Longing for ground in a ground(less) world: a qualitative inquiry of existential suffering
- Equal contributors
1 School of Nursing, University of Victoria, Victoria, British Columbia, Canada
2 Director, Division of Palliative Care, Department of Family Practice, University of British Columbia, Vancouver, British Columbia
BMC Nursing 2011, 10:2 doi:10.1186/1472-6955-10-2Published: 27 January 2011
Existential and spiritual concerns are fundamental issues in palliative care and patients frequently articulate these concerns. The purpose of this study was to understand the process of engaging with existential suffering at the end of life.
A grounded theory approach was used to explore processes in the context of situated interaction and to explore the process of existential suffering. We began with in vivo codes of participants' words, and clustered these codes at increasingly higher levels of abstractions until we were able to theorize.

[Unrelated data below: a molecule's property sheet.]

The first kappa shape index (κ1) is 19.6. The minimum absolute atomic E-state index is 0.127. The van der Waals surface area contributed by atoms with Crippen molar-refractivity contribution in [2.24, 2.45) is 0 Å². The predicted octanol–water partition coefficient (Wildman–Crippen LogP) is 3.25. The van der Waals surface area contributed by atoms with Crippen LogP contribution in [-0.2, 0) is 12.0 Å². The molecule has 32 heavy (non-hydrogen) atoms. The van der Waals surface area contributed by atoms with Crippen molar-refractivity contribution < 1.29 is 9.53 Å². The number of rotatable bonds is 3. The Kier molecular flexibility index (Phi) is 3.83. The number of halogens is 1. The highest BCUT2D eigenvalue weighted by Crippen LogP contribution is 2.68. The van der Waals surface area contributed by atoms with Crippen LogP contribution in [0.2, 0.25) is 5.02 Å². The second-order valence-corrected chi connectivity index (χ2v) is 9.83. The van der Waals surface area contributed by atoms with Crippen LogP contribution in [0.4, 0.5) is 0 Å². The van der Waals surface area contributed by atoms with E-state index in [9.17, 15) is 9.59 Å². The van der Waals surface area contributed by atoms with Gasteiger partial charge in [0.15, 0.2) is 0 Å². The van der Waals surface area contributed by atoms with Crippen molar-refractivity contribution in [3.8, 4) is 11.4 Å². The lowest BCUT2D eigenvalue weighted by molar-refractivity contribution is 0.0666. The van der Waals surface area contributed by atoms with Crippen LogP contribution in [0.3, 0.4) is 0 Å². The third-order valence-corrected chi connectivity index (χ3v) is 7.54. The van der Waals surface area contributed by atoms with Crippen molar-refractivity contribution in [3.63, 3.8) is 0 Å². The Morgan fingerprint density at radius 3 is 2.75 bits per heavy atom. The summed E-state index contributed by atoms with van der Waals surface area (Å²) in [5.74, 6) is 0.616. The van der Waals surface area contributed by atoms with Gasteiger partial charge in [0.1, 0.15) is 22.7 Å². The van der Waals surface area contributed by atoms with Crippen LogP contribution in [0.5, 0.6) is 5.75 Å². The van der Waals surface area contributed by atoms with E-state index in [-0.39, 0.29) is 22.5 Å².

Findings suggest the process of existential suffering begins with an experience of groundlessness that results in an overarching process of Longing for Ground in a Ground(less) World, a wish to minimize the uncomfortable or anxiety-provoking instability of groundlessness. Longing for ground is enacted in three overlapping ways: by turning toward one's discomfort and learning to let go (engaging groundlessness), turning away from the discomfort, attempting to keep it out of consciousness by clinging to familiar thoughts and ideas (taking refuge in the habitual), and learning to live within the flux of instability and unknowing (living in-between).
Existential concerns are inherent in being human. This has implications for clinicians when considering how patients and colleagues may experience existential concerns in varying degrees, in their own fashion, either consciously or unconsciously. Findings emphasize a fluid and dynamic understanding of existential suffering and compel health providers to acknowledge the complexity of fear and anxiety while allowing space for the uniquely fluid nature of these processes for each person. Findings also have implications for health providers who may gravitate towards the transformational possibilities of encounters with mortality without inviting space for less optimistic possibilities of resistance, anger, and despondency that may concurrently arise.